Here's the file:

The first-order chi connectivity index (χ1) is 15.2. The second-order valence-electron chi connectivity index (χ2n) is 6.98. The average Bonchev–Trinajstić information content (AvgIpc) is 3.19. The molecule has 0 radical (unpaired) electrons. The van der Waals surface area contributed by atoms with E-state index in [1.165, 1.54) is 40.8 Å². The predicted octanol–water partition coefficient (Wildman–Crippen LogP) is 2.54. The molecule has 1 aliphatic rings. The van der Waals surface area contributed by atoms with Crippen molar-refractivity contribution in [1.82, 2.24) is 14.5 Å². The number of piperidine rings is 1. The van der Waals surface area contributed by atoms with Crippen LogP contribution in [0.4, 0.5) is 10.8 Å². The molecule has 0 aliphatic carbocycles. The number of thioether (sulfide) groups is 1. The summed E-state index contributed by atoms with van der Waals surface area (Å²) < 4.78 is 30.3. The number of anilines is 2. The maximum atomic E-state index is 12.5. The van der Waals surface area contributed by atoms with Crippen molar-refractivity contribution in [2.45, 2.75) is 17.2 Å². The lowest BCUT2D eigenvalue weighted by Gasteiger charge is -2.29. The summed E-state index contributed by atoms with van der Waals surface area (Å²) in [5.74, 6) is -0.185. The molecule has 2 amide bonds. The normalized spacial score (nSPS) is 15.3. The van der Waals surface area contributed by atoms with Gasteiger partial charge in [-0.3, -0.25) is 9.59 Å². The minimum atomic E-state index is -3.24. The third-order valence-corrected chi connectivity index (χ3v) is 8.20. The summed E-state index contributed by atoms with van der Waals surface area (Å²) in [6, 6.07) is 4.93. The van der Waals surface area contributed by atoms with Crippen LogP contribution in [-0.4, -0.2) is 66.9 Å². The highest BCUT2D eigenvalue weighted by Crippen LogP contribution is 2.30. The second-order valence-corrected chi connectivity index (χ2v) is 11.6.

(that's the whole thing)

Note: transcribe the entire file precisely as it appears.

The first-order chi connectivity index (χ1) is 15.2. The second-order valence-electron chi connectivity index (χ2n) is 6.98. The average Bonchev–Trinajstić information content (AvgIpc) is 3.19. The molecule has 0 radical (unpaired) electrons. The van der Waals surface area contributed by atoms with E-state index in [1.165, 1.54) is 40.8 Å². The predicted octanol–water partition coefficient (Wildman–Crippen LogP) is 2.54. The molecule has 1 aliphatic rings. The van der Waals surface area contributed by atoms with Crippen molar-refractivity contribution in [1.82, 2.24) is 14.5 Å². The number of piperidine rings is 1. The van der Waals surface area contributed by atoms with Crippen LogP contribution in [0.4, 0.5) is 10.8 Å². The molecule has 0 aliphatic carbocycles. The number of thioether (sulfide) groups is 1. The summed E-state index contributed by atoms with van der Waals surface area (Å²) < 4.78 is 30.3. The number of anilines is 2. The maximum atomic E-state index is 12.5. The van der Waals surface area contributed by atoms with Crippen molar-refractivity contribution in [2.45, 2.75) is 17.2 Å². The lowest BCUT2D eigenvalue weighted by Gasteiger charge is -2.29. The summed E-state index contributed by atoms with van der Waals surface area (Å²) in [5.74, 6) is -0.185. The molecule has 2 amide bonds. The normalized spacial score (nSPS) is 15.3. The van der Waals surface area contributed by atoms with Gasteiger partial charge in [-0.3, -0.25) is 9.59 Å². The minimum atomic E-state index is -3.24. The third-order valence-corrected chi connectivity index (χ3v) is 8.20. The summed E-state index contributed by atoms with van der Waals surface area (Å²) in [6, 6.07) is 4.93. The van der Waals surface area contributed by atoms with Crippen LogP contribution in [-0.4, -0.2) is 66.9 Å². The highest BCUT2D eigenvalue weighted by Crippen LogP contribution is 2.30. The second-order valence-corrected chi connectivity index (χ2v) is 11.6.